Kete Aronui is a documentary series that features leading contemporary Māori artists. Screening on Māori Television, produced by KIWA Media, and funded through Te Māngai Pāho, its title translates as "basket of knowledge." Each episode provides a portrait: surveying the lives and practices of the artists, often with a focus on how they interact with their whanāu and community. The series surveys artists working in a diverse range of mediums, including dance, photography, theatre, film, poetry, music, tā moko, weaving, and sculpture.
Ryan and Betty-Anne Monga, the core of South Auckland “poly funk” band Ardijah, are profiled in this episode from a Māori Television series about leading Māori artists. In this excerpt, they recall their early days, with Betty-Anne as a soloist and Ryan leading a “boys group” covers band with dreams of a residency on the club circuit. Their decision to join forces resulted in a chart hits like ‘Give Me Your Number’ and ‘Time Makes a Wine’, and in the band becoming a family business — with their son playing bass (but only after a rigorous audition).
Episode four, series four of this Māori artists’ profile series, tracks eminent photographer Fiona Pardington. In this extract Pardington works with her brother Neil, and discusses her life path: her Māori roots, wanting to be a photographer at age six, art school, and the hard road to making a living as an artist. Describing her medium as one of mood and depth, her search is for a balance of knowledge and wairua. Includes images of her stunning interpretations of cultural taonga, such as specimens of esteemed (and extinct) huia birds, and carved pounamu.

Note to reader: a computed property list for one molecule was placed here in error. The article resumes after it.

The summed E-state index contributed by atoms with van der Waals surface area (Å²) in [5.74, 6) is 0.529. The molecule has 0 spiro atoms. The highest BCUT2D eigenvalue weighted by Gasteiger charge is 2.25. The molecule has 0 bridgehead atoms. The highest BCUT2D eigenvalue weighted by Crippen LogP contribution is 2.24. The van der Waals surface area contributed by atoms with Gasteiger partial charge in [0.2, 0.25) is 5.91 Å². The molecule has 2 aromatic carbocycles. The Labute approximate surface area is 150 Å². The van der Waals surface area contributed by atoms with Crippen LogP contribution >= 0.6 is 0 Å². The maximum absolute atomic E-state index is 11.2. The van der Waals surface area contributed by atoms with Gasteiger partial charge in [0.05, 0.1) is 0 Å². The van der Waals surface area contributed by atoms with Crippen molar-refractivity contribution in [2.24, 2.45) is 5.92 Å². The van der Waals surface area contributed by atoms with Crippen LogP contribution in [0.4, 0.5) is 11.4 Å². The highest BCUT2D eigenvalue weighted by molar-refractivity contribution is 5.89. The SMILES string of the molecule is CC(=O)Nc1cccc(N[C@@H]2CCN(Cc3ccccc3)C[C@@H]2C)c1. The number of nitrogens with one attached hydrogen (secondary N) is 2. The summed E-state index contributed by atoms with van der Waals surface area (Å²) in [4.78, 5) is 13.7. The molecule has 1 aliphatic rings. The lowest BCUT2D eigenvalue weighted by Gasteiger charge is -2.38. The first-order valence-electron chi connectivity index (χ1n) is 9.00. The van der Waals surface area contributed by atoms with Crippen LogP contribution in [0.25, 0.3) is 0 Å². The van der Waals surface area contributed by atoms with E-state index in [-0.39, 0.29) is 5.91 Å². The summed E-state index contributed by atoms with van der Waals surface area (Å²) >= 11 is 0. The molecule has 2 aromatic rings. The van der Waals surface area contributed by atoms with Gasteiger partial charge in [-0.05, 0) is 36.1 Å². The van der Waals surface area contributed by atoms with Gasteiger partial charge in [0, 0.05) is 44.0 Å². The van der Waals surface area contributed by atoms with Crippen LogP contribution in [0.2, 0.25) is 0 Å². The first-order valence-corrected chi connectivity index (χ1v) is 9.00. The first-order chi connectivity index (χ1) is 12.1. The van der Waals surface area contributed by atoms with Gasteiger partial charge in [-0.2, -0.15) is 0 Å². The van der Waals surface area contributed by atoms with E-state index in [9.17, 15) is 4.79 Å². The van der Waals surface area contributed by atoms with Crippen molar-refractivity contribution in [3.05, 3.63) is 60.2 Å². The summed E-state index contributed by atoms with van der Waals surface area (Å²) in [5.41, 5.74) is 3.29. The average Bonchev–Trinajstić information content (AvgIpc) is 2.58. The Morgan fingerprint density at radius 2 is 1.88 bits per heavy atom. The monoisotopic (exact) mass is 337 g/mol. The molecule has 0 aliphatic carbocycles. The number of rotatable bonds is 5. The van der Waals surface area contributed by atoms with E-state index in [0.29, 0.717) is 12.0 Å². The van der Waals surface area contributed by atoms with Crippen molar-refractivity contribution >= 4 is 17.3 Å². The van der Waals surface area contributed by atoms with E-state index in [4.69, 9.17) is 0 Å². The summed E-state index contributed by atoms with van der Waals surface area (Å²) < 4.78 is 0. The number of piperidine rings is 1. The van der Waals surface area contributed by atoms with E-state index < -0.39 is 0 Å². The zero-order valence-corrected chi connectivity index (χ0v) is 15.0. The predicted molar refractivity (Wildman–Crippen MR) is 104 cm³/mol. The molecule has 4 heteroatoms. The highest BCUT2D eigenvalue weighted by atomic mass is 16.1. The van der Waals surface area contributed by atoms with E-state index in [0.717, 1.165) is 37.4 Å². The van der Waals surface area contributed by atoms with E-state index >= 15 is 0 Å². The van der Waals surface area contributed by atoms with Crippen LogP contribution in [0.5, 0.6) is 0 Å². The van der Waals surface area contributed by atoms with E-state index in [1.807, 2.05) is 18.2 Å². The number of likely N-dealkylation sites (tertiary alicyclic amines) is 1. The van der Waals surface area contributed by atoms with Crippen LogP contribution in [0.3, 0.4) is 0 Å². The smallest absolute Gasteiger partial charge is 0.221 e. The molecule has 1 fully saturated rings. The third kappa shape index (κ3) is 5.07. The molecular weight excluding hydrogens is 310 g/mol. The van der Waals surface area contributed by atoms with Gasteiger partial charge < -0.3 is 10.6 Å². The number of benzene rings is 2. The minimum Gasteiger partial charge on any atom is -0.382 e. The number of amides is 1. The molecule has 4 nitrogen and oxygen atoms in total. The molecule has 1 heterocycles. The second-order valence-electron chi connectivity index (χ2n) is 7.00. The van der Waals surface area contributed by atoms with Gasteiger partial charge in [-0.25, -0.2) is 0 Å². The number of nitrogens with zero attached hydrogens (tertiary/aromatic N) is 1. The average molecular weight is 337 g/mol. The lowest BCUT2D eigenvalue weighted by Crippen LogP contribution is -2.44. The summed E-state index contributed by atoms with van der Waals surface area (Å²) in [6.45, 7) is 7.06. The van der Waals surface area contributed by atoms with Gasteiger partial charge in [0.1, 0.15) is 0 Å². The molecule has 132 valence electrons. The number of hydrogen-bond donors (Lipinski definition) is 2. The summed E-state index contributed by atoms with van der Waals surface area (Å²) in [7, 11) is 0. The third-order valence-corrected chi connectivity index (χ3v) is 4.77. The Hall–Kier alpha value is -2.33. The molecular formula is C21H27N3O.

This episode of the Māori Television series about Aotearoa artists follows Māori screen pioneer Merata Mita. Mita produced vital work anchored in culture and community. This extract concentrates on the occupation of Bastion Point. Mita and protest leader Joe Hawke talk of how 25 May 1978 shaped her concerns as a filmmaker: "It was life, it was a transformation". The documentary includes footage from Bastion Point: Day 507, Patu, Mita's feature Mauri and Utu, and sees her running a lab for indigenous filmmakers. The episode was the 17th screened in Kete Aronui's fifth season.
Film, television and commercials director Peter Burger (The Tattooist, Turangawaewae, Fish Skin Suit) is profiled in this episode from a bilingual series about leading artists made for Māori Television. In this extract, he traces the origins of his career to a “crazy little accident” in the form of drama lessons taken to correct a childhood lisp. His early aspirations to be an actor were soon eclipsed by a fascination with the process of directing — and making ads provided him with a chance to develop and hone storytelling skills he could apply to film and TV.
Richard Nunns is a renowned expert in taonga pūoro — traditional Māori instruments like wood and bone flutes. This 2007 episode of the Māori Television arts show sits down with him as he narrates his collaboration with Brian Flintoff and the late Hirini Melbourne — “a magic coalition of separate skills” — and the journey they’ve undertaken to resurrect lost sounds. Inspired by museum objects, literature and song, the trio led the revival of the form in contemporary Aotearoa. Nunns says the pūoro would’ve functioned as “a cellphone to the divine” for tohunga (experts).
This episode from series five of Kete Aronui, a documentary series featuring Aotearoa's artists that screened on Māori Television, follows the careers of iconic contemporary dancers Taane Mete and Taiaroa Royal. For both, training at Te Whaea propelled them into their art, teaching them not only technique but also a way of life. Featuring footage of Royal dancing in Douglas Wright's Forever (1993), the excerpt also includes a dance class with Michael Parmenter, another dance great, and discussion of dance companies Limbs and Black Grace.